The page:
Paritosh (37) works for a pharmaceutical company. His in-hand monthly salary is close to Rs 1 lakh. He wants to start investing for his five-year-old daughter's higher education and his own retirement but is confused about whether this is the right time to start, given the ongoing economic uncertainty. He also wants to know if he should invest in equity or gold. He has a lump sum of Rs 2 lakh ready to be invested. Here is a plan for Paritosh.
Start investing now
There is no good or bad time to start investing. What matters is that you choose the right investment avenue and invest systematically. It is essential to formulate a good financial plan and stick to it through thick and thin to achieve your financial goals. Market and economic uncertainties seldom go away. If one event is over, another arrives. Hence, don't focus on the short-term picture. Keep a long-term outlook. If you delay investing, that may result in opportunity loss, as illustrated below.
Don't think of gold as an investment
Gold rises whenever there is economic uncertainty, as is the case currently, but it is not a productive asset. Its value is derived not from some economic fundamentals but from perception. Gold prices are likely to come down once situation normalises. See gold not as an investment but as a consumer good.
Still, if you must invest in gold, allocate not more than 5-10 per cent of your portfolio to it. To invest in gold, Sovereign Gold Bonds (SGBs) are the best option. On maturity, these bonds are redeemed for the prevailing gold prices and they also pay 2.5 per cent as interest during their holding period.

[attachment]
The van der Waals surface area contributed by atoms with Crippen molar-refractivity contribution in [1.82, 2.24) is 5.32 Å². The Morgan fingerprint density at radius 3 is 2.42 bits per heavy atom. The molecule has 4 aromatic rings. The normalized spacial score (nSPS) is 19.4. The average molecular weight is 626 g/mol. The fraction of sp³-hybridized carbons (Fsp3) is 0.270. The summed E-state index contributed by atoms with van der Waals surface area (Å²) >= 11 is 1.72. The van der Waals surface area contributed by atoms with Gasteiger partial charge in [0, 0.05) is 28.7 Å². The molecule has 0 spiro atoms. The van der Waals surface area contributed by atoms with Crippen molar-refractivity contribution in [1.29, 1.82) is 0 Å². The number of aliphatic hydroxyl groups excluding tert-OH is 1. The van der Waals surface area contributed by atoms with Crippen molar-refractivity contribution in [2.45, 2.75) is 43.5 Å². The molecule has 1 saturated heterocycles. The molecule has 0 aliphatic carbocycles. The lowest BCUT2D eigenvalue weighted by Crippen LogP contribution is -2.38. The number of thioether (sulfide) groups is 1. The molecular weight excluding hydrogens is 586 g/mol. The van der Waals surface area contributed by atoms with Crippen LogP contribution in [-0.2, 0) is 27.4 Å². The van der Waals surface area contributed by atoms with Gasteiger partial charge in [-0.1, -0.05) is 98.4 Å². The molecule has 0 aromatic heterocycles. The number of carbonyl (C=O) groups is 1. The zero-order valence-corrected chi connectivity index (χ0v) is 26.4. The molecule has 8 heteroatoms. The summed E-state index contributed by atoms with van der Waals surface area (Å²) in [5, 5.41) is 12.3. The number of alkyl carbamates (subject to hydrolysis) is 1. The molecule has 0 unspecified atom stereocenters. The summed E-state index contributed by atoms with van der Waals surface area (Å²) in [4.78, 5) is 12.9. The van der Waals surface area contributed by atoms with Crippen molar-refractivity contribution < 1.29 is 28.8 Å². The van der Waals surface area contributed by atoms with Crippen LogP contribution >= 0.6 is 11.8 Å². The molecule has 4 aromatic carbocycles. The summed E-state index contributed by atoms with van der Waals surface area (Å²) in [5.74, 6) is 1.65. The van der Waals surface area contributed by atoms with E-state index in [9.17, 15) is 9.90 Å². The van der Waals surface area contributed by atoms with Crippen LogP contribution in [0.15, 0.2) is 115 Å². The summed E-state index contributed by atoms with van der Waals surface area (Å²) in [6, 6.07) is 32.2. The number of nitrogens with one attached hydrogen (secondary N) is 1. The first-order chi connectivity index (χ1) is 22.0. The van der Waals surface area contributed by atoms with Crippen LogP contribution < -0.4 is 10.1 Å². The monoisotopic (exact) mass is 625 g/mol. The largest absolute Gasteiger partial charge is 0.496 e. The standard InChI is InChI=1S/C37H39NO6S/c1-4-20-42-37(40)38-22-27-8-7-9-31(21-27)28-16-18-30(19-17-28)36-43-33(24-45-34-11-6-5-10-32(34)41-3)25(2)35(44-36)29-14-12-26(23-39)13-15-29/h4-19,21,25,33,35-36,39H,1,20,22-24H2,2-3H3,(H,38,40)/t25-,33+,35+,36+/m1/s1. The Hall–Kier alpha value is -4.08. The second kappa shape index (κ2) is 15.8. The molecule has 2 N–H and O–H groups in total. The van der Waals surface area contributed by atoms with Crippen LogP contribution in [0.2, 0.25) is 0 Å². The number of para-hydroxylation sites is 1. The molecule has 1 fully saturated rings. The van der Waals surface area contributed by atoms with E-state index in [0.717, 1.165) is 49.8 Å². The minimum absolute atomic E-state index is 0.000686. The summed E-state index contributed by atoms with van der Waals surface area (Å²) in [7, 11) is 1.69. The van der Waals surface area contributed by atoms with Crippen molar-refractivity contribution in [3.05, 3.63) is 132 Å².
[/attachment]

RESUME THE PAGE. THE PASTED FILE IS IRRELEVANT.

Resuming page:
The right way to choose an investment avenue
Paritosh is thinking of gold as an investment avenue probably because its prices have skyrocketed over the last one year. But chasing recent performance and returns is not the right way to choose an investment.
Your choice of an investment avenue should be based on the time for which you want to invest the money, the purpose for which you are investing and your risk appetite. So, make sure that you define your goal first and then choose where to invest.
Equity funds are ideal if your goals are more than five years away. If your goals are three to five years away, then you should opt for shortduration debt funds. For short-term goals, those that are due in one-two years, opt for liquid funds or ultrashort- duration funds.
Investing a lump sum
Paritosh has a lump sum of Rs 2 lakh which he wants to invest for his goals. Both his long-term goals - retirement and daughter's higher education - are at least 10 years away.
He should invest this amount in an aggressive hybrid fund. These funds are ideal for beginners as thanks to their debt exposure, they are less volatile than pure equity funds. Once he gets comfortable with market volatility, he can shift to multi-cap funds.
However, this amount should not be invested at one go. Instead it should be spread over the next six months. Staggering the investment in equity reduces the risk of entering the market at the wrong level and helps you average your purchase cost.
Don't ignore these
- Emergency fund: Maintain an emergency fund equivalent to at least six months' expenses. It can be kept in a combination of liquid funds and a sweep-in fixed deposit. Given the ongoing crisis, a higher emergency fund than you would normally need is desirable.
- Life insurance: Buy adequate term life insurance to financially protect your loved ones in your absence. Ideally, the life cover should be at least 10-12 times of your annual income. Purchase it before you start investing for any other goal.
- Health insurance: An unforeseen medical emergency can derail your financial plan. Buy health insurance that adequately covers all your family members.